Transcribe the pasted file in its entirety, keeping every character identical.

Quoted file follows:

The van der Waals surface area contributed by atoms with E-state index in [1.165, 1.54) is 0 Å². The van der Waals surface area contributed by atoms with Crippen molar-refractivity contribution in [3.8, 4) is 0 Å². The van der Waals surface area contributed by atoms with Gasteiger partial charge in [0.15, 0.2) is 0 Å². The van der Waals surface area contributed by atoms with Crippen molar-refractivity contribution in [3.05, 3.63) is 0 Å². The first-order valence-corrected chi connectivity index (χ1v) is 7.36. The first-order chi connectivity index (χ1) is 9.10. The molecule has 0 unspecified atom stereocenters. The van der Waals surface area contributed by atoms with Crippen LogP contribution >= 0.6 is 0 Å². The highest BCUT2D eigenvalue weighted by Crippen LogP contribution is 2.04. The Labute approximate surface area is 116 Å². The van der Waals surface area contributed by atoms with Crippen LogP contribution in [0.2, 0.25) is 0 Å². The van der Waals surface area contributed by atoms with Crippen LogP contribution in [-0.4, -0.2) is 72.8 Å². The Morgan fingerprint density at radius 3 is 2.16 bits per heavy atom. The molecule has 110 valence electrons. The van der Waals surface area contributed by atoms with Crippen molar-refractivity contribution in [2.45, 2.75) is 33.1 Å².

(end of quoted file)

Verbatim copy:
The van der Waals surface area contributed by atoms with E-state index in [1.165, 1.54) is 0 Å². The van der Waals surface area contributed by atoms with Crippen molar-refractivity contribution in [3.8, 4) is 0 Å². The van der Waals surface area contributed by atoms with Gasteiger partial charge in [0.15, 0.2) is 0 Å². The van der Waals surface area contributed by atoms with Crippen molar-refractivity contribution in [3.05, 3.63) is 0 Å². The first-order valence-corrected chi connectivity index (χ1v) is 7.36. The first-order chi connectivity index (χ1) is 9.10. The molecule has 0 unspecified atom stereocenters. The van der Waals surface area contributed by atoms with Crippen LogP contribution >= 0.6 is 0 Å². The highest BCUT2D eigenvalue weighted by Crippen LogP contribution is 2.04. The Labute approximate surface area is 116 Å². The van der Waals surface area contributed by atoms with Crippen LogP contribution in [0.2, 0.25) is 0 Å². The van der Waals surface area contributed by atoms with Crippen LogP contribution in [-0.4, -0.2) is 72.8 Å². The Morgan fingerprint density at radius 3 is 2.16 bits per heavy atom. The molecule has 110 valence electrons. The van der Waals surface area contributed by atoms with Crippen molar-refractivity contribution in [2.45, 2.75) is 33.1 Å².